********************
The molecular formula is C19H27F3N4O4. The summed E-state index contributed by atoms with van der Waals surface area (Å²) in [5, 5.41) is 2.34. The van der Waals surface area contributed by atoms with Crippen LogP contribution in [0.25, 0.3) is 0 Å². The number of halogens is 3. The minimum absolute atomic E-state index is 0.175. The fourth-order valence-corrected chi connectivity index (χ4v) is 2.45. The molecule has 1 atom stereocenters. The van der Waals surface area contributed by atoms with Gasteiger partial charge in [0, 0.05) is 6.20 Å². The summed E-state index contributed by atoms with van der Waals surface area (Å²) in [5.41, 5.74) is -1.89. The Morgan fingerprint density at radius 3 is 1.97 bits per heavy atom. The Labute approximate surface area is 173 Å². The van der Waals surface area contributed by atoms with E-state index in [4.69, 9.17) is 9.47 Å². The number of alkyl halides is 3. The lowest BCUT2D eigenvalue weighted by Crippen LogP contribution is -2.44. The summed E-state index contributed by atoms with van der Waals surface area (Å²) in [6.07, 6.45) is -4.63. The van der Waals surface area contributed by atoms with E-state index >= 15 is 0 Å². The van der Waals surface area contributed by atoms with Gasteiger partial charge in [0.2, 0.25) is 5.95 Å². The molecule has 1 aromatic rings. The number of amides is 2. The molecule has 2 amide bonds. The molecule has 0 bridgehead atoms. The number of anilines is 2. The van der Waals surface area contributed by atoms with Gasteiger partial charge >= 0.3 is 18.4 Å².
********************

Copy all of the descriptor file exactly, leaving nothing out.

The molecular formula is C19H27F3N4O4. The summed E-state index contributed by atoms with van der Waals surface area (Å²) in [5, 5.41) is 2.34. The van der Waals surface area contributed by atoms with Crippen LogP contribution in [0.25, 0.3) is 0 Å². The number of halogens is 3. The minimum absolute atomic E-state index is 0.175. The fourth-order valence-corrected chi connectivity index (χ4v) is 2.45. The molecule has 1 atom stereocenters. The van der Waals surface area contributed by atoms with Gasteiger partial charge in [0, 0.05) is 6.20 Å². The summed E-state index contributed by atoms with van der Waals surface area (Å²) in [5.41, 5.74) is -1.89. The Morgan fingerprint density at radius 3 is 1.97 bits per heavy atom. The Labute approximate surface area is 173 Å². The van der Waals surface area contributed by atoms with E-state index in [4.69, 9.17) is 9.47 Å². The number of alkyl halides is 3. The lowest BCUT2D eigenvalue weighted by Crippen LogP contribution is -2.44. The summed E-state index contributed by atoms with van der Waals surface area (Å²) in [6.07, 6.45) is -4.63. The van der Waals surface area contributed by atoms with E-state index >= 15 is 0 Å². The van der Waals surface area contributed by atoms with Gasteiger partial charge in [0.2, 0.25) is 5.95 Å². The molecule has 1 aromatic rings. The number of amides is 2. The molecule has 2 amide bonds. The molecule has 0 bridgehead atoms. The number of anilines is 2. The van der Waals surface area contributed by atoms with Gasteiger partial charge >= 0.3 is 18.4 Å².